longer to warm up

    water).

    The divergent time for all defects is approximately

    the same (roughly around 180 s), regardless of the

    water extend and volume

    0 200 400 600 800 1000 1200 1400800

    1000

    1200

    1400

    1600

    1800

    2000

    2200

    2400

    2600Temperature profiles, Telops HD

    t [s]

    T [a

    rbitra

    ry u

    nits

    ]

    Sound area

    0.2 ml

    0.4 ml

    0.6 ml

    0.8 ml

    2 ml

    4 ml

    6 ml

    9 ml

  • Aeronautical application: (4/4)

    Water ingress detection in honeycomb

    Data correlation

    17

    0 200 400 600 800 1000 1200 1400-100

    0

    100

    200

    300

    400

    500

    600

    700

    800Temperature profiles, Telops HD

    t [s]

    T [a

    rbitr

    ary

    un

    its]

    9 ml

    6 ml

    4 ml

    2 ml

    0.8 ml

    0.6 ml

    0.4 ml

    0.2 ml

    Time for maximum

    contrast = 336.2 s

    V = f ( tmax )

    Maximun

    contrast =

    146.8

    V = 3.2E-08 t 2.685

    R = 0.9911

    0

    2

    4

    6

    8

    10

    0 250 500 750 1000 1250 1500

    Wa

    ter

    ingre

    ss v

    olu

    me

    [ml]

    Time for maximum contrast [s]

  • Thermograms at different distances

    18

    268

    269

    270

    271

    272

    273

    274

    275

    276

    277

    278

    270

    275

    280

    285

    290

    295

    275

    280

    285

    290

    295

    275

    280

    285

    290

    295

    300

    305

    1.5 m from target 4 m from target

    10 m from target 20 m from target

    0.4 ml

    defect

  • 19

    4. Thermal Infrared NDT: Active Thermography4. Thermal Infrared NDT: Active Thermography

  • 20

    Active thermography for NDT

    Active thermography for NDT is based on the detection and

    recording by an infrared camera of thermal radiations emitted by

    object surface.

    To detect defects, it is sometimes necessary to destabilize the

    object thermal state through heating or cooling ( active

    thermography ).

    The presence of an internal defect reveals itself on surface as a

    temperature perturbation above this defect.

  • Active thermography for NDT

    Main advantages:

    Possibility to perform one-sided inspection (in reflection configuration);

    Carried out in real-time;

    Appropriate on most composites materials and multi-layer structures,

    including porous materials and industrial lines;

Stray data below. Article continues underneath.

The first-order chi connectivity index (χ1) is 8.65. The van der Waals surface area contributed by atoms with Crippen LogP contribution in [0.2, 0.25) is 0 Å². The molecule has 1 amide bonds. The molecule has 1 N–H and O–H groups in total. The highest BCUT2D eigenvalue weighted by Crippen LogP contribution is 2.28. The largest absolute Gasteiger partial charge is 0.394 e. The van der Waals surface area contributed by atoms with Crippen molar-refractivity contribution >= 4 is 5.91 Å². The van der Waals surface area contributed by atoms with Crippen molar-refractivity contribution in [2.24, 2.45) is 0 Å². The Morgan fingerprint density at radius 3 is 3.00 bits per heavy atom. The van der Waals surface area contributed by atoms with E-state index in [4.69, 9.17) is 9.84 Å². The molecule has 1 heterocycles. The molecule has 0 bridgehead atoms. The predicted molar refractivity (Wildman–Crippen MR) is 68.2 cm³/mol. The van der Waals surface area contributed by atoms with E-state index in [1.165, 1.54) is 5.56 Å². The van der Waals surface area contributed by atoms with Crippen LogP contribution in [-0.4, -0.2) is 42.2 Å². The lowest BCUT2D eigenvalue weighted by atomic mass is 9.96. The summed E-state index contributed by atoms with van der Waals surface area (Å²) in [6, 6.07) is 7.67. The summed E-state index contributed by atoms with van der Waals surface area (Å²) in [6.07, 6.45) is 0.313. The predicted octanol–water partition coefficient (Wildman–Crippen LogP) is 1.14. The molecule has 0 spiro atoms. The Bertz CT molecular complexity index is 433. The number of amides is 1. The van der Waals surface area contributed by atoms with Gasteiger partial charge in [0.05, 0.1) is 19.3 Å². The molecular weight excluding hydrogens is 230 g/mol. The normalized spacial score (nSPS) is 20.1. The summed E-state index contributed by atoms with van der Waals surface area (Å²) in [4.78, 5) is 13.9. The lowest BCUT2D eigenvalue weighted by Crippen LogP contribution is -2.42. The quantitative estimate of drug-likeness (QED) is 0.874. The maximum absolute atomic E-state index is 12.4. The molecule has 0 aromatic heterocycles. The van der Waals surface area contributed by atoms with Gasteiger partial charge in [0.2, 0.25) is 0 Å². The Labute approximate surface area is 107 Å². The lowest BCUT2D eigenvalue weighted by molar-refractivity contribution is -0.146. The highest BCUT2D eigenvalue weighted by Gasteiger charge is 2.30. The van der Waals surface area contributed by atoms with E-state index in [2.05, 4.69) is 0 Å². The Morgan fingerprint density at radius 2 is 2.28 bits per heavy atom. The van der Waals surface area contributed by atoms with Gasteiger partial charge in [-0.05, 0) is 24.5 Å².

Relatively unaffected by the objects geometry, and well adapted for

    the inspection of large surfaces.

    21

  • Active thermography for NDT

    Main problems:

    Sensible to heating sources (type, duration, location);

    Response time (very fast for metals => need for fast acquisition rates);

    Affected by the objects surface condition and thickness;

    22

  • 23

    Non-uniform heating

    +

    =

  • 24

    Advanced signal processing techniques

    Thermal contrast-based techniques (max. contrast, FWHM, etc.)

    Differential Absolute Contrast, DAC

    Thermographic Signal Reconstruction, TSR

    Principal Component Thermography, PCT

    Pulsed Phase Thermography, PPT

    ( ) ( )te

    QT ln

    2

    1lnln

    =

    A=USVT

    )()()( tTtTtTaSd

    =

    ( ) nnN

    k

    Nnkjn tkTtF ImReexp

    1

    0

    )2( +==

    =

    ( )tTt

    ttTT ddac

    = )(

    012 =

    t

    TT

    ( )te

    QTtT

    +=

    0,0

    3D diffusion equation

    1D solution for a Dirac pulse

  • 25

    defect

    Sa1

    Sa2

    Sa3

    Sa4

    0 1 2 3 4 5 6 -0.2 0 0.2 0.4 0.6

    .01 .1 1 6.3

    -4

    -3

    -2

    -1

    0

    1

    t [s]

    T

    [o

    C]

    Sa1

    Sa2

    Sa3

    Sa4

    .01 .1 1 6.3

    -1.2

    -1

    -0.8

    -0.6

    -0.4

    -0.2

    0

    0.2

    t [s]

    T

    [o

    C]

    Sa1

    Sa2

    Sa3

    Sa4

    (a) (b)

    Absolute contrast DAC

    Ibarra-Castanedo C., Bendada A. and Maldague X. Image and signal processing

    techniques in pulsed thermography, GESTS Int'l Trans. Computer Science and Engr.,

    22(1): 89-100, November 2005 available online: http://www.gests.org/down/2709.pdf.

    Example: DAC on CFRP

  • 26

    Partial Least-Squares Thermography

    Time Series

    Data

    Scores

    Highest variance

    Loadings Residuals

    PLS

    Factor 1

    PLS

    Factor 2

    PLS

    Factor 3

    PLS

    Factor a

    . . .

    How many factors should be included in the

    PLS model? Answ